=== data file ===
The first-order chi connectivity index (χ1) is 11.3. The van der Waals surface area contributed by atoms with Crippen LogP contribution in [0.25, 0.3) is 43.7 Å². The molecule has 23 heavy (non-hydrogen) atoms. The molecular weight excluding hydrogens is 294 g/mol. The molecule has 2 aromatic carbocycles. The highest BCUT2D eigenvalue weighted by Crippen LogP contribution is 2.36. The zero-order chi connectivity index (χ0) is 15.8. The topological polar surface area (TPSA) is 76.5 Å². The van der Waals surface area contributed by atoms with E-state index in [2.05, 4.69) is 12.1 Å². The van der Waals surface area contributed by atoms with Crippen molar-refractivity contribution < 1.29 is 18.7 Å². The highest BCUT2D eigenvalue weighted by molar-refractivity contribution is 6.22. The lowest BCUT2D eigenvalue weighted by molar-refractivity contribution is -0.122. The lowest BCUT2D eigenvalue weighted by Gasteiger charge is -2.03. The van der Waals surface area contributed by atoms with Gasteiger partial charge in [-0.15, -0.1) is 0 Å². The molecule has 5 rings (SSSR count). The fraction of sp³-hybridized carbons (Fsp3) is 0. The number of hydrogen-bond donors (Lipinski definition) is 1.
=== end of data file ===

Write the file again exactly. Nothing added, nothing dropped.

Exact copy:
The first-order chi connectivity index (χ1) is 11.3. The van der Waals surface area contributed by atoms with Crippen LogP contribution in [0.25, 0.3) is 43.7 Å². The molecule has 23 heavy (non-hydrogen) atoms. The molecular weight excluding hydrogens is 294 g/mol. The molecule has 2 aromatic carbocycles. The highest BCUT2D eigenvalue weighted by Crippen LogP contribution is 2.36. The zero-order chi connectivity index (χ0) is 15.8. The topological polar surface area (TPSA) is 76.5 Å². The van der Waals surface area contributed by atoms with E-state index in [2.05, 4.69) is 12.1 Å². The van der Waals surface area contributed by atoms with Crippen molar-refractivity contribution < 1.29 is 18.7 Å². The highest BCUT2D eigenvalue weighted by molar-refractivity contribution is 6.22. The lowest BCUT2D eigenvalue weighted by molar-refractivity contribution is -0.122. The lowest BCUT2D eigenvalue weighted by Gasteiger charge is -2.03. The van der Waals surface area contributed by atoms with Gasteiger partial charge in [-0.15, -0.1) is 0 Å². The molecule has 5 rings (SSSR count). The fraction of sp³-hybridized carbons (Fsp3) is 0. The number of hydrogen-bond donors (Lipinski definition) is 1.